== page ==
Following a minor concussion or head trauma, many patients do not receive adequate follow-up care recommendations from emergency room doctors, according to the findings of a new study.
Researchers from the University of Southern California found that those treated in emergency rooms for traumatic brain injury (TBI) are often not given information concerning the severity of their injury, or offered sufficient followup care crucial for their recovery.
The findings were published in the medical journal JAMA Network Open on May 25, examining data from more than 800 patients enrolled in the Transforming Research and Clinical Knowledge in Traumatic Brain Injury (TRACK-TBI) study, between February 26, 2014 and August 25, 2016.
The study looked at patients suffered a head injury and were treated at one of 11 different trauma centers across the U.S.
Overall, less than half of patients, or 42%, reported receiving additional education materials regarding their injury when they were discharged from the ER.
“There are gaps in follow-up care for patients with TBI after hospital discharge, even those with a positive finding on CT or who continue to experience post-concussive symptoms,” wrote study authors.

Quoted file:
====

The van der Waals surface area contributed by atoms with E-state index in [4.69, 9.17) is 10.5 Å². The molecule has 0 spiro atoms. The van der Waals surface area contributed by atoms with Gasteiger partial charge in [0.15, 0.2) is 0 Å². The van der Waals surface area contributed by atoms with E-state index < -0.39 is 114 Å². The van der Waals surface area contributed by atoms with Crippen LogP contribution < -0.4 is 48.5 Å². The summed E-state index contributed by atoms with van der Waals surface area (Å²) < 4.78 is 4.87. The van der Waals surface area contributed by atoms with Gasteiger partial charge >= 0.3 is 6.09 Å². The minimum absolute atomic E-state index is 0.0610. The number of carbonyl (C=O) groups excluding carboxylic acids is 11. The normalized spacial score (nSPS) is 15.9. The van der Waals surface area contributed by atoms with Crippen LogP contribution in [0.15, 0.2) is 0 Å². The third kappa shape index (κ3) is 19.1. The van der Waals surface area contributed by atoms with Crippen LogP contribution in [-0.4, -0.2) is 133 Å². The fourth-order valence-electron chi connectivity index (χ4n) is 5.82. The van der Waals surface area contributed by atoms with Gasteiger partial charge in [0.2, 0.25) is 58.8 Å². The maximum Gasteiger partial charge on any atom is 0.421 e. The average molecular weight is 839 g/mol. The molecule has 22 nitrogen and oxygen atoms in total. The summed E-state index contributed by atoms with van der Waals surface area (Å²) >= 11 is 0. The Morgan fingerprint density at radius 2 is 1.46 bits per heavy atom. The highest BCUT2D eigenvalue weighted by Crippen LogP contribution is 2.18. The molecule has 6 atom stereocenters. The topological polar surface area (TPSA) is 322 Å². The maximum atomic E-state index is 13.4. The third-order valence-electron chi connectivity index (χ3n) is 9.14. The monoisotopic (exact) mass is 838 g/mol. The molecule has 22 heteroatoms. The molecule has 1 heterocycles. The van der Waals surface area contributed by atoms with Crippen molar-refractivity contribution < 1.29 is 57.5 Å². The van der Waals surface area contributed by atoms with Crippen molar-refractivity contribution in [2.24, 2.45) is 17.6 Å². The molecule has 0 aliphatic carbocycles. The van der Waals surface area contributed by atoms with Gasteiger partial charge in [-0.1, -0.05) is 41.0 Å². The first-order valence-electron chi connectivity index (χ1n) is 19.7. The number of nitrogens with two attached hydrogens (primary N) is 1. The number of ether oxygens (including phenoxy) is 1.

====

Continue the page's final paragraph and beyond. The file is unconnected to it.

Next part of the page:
Traumatic brain injury can be suffered even from one minor blow, or bump, to the head. However, even mild trauma can cause serious brain damage. Symptoms of head trauma may include dizziness, nausea, headache, sensitivity to light, increased aggression, and disorientation.
About 44% of patients in the new study reported seeing a doctor or other medical practitioner within three months after the initial injury. Among the patients who experienced three or more moderate to severe concussion symptoms, only 52% reported having seen a doctor within three months after the injury.
Past research has shown that suffering a head trauma can cause serious long-term effects. It increases the risk a person may suffer from dementia later in life. Additionally, those who have suffered such injuries face a higher risk of going to prison.
Researchers involved in the latest study noted that only 39% of patients who had a diagnosis of head trauma on a CT scan had seen a doctor three months after the injury.
It can be especially crucial for concussion patients to follow-up with their doctor, as prior research has shown suffering a second TBI, even a mild injury, can cause serious side effects. It is important to make sure the patient has healed, or is on their way to healing, to prevent long-term damage if another injury should occur.
The researchers defined adequate follow up to include doctors offering brain injury educational material at discharge, doctors calling patients to inquire about their symptoms, or patients seeing doctors or another medical practitioner within three months after the injury.